To an extent I agree with you, as I wrote, I think the film does not want to appear to make judgment on anyone - this is effectively modeled with Forrest's blank-slate acceptance of everyone, aside from those that hit Jenny.  The key relationship in the film is clearly Forrest and Jenny, so I think we have to ask why Jenny was created as she was.  It seems to me that some of her traits are meant to evoke a skeptical/uneasy/negative reaction - user/addict, sexual woman (I'm not even sure we could call it "random sex"), a "normal" woman that has sex/a relationship with a "slow" man, a mother that does not tell the father of their child, even the fact that she was an anti-war hippie (unamerican).  I think all of this is meant to illustrate how loving and caring Forrest is, there is not even the suggestion that there is a need to forgive Jenny or that she needs to atone for anything, rather that she is just worthy of love and care, like everyone else.  This is one of the commendable aspects of the film, the idea that we are all worthy of love and care, that we all ought to practice Forrest's zen-like acceptance of others.

Here I should pause to amend my initial write-up, as I note above the violence against Jenny is understood as a bad act, and on some level we might wonder if the rest of Jenny's miscues are saved from judgment since she is a victim of child abuse.  That said, the fact that Forrest and Zemeckis & Co. make clear that this violence against Jenny is not okay, makes it all the more curious that the character is written to die, Zemickis chooses to do violence to Jenny by killing her off (not naming her condition AIDS, as secondcitywolverine points out, that is clearly what this is).  Could the film not have worked with Jenny and Forrest going off together in the sunset with Little Forrest?  For some reason Zemeckis thought not, or at least chose not to do that.  So Forrest has essentially one moral prohibition - violence against Jenny (I'm not willing to call this a prohibition on violence against women, I think that is another discussion) - thus Gump, the film, also seems to be about that prohibition, but it very cleverly upends that prohibition by doing violence against Jenny by infecting her with AIDS and killing her off.  This seems to be the perfect analogy to the complex manner that a very conservative ideology structures the film while otherwise suggesting it is a compassionate film with a compassionate Forrest.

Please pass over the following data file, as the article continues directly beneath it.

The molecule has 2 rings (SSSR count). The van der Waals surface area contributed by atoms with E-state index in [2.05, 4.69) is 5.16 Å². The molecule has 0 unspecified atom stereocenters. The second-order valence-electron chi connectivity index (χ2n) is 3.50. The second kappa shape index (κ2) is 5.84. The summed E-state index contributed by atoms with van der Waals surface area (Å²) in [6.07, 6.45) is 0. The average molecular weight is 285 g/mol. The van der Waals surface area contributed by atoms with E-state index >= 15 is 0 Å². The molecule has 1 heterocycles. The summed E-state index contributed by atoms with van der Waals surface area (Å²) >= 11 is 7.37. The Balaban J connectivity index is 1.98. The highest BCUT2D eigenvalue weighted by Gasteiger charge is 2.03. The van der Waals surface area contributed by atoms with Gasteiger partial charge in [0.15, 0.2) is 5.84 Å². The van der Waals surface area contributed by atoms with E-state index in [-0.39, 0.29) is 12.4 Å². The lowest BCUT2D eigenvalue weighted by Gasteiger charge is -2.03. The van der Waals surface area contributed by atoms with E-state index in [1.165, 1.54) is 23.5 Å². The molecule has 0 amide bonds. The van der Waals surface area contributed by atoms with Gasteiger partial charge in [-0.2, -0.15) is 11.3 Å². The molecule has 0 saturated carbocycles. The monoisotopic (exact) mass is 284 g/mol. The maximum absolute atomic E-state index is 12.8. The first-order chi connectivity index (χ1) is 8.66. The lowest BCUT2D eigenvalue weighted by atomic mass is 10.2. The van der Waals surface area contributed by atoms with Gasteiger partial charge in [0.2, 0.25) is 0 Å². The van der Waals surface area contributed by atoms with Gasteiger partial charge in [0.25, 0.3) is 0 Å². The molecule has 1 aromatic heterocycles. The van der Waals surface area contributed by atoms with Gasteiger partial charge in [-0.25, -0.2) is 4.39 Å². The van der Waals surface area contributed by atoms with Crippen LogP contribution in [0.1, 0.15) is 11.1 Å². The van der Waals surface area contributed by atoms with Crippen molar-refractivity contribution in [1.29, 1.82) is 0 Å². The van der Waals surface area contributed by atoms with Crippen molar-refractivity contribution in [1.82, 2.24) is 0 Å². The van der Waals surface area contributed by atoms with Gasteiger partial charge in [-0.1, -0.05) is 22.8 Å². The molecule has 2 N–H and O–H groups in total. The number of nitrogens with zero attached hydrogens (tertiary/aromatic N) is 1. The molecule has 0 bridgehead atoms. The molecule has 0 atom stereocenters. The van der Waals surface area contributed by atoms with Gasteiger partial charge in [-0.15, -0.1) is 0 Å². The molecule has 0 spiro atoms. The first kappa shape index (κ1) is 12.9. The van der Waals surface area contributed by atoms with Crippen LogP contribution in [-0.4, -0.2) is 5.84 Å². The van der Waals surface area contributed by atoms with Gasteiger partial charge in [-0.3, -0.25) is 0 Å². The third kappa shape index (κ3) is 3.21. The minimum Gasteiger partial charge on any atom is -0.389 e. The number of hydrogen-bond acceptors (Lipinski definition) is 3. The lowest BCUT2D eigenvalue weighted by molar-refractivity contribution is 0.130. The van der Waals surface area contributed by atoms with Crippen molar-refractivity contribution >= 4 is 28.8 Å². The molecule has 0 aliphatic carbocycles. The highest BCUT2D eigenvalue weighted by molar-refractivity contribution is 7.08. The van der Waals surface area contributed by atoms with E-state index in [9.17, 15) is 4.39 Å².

Likewise, secondcity importantly notes the film closing on an affirmation of Little Forrest being "very smart", in a sense questioning the value of having Big Forrest be "slow" with all the work that the film seemed to otherwise be doing in support of people with some sort of perceived disability.  So the trope of the intelligent retard is only of temporary value (perhaps not so much a value, but marker of a historical era where the single mother raised children) as the cultural norm of smartness can be put back into place, importantly coinciding in the film's re-establishing Forrest - or The Father - as the foundation of the family.
Title: Re: 1990s US Bracket commentary
Post by: worm@work on July 13, 2008, 10:31:45 AM
skjerva, that's a wonderful writeup and while I am pleased that AHX gets to move on to the next round, I am now tempted to give Forrest Gump a second viewing.
Title: Re: 1990s US Bracket commentary
Post by: skjerva on July 13, 2008, 10:40:42 AM
skjerva, that's a wonderful writeup and while I am pleased that AHX gets to move on to the next round, I am now tempted to give Forrest Gump a second viewing.

thanks :)  i think it probably is worth another look
Title: Re: 1990s US Bracket commentary
Post by: sdedalus on July 13, 2008, 10:50:17 AM
Forrest and Jenny as two halves of the baby boomer spectrum:

Jenny: hippie, feminist, drug-using liberal.

Gump: square, military, businessman, compassionate conservative.

Thinking about it now, our current president ran his initial campaign on the Gump platform, didn't he?
Title: Re: 1990s US Bracket commentary
Post by: skjerva on July 13, 2008, 11:03:46 AM
Forrest and Jenny as two halves of the baby boomer spectrum:

Jenny: hippie, feminist, drug-using liberal.

Gump: square, military, businessman, compassionate conservative.

Thinking about it now, our current president ran his initial campaign on the Gump platform, didn't he?

exactly
Title: Re: 1990s US Bracket commentary
Post by: secondcitywolverine on July 13, 2008, 11:54:01 AM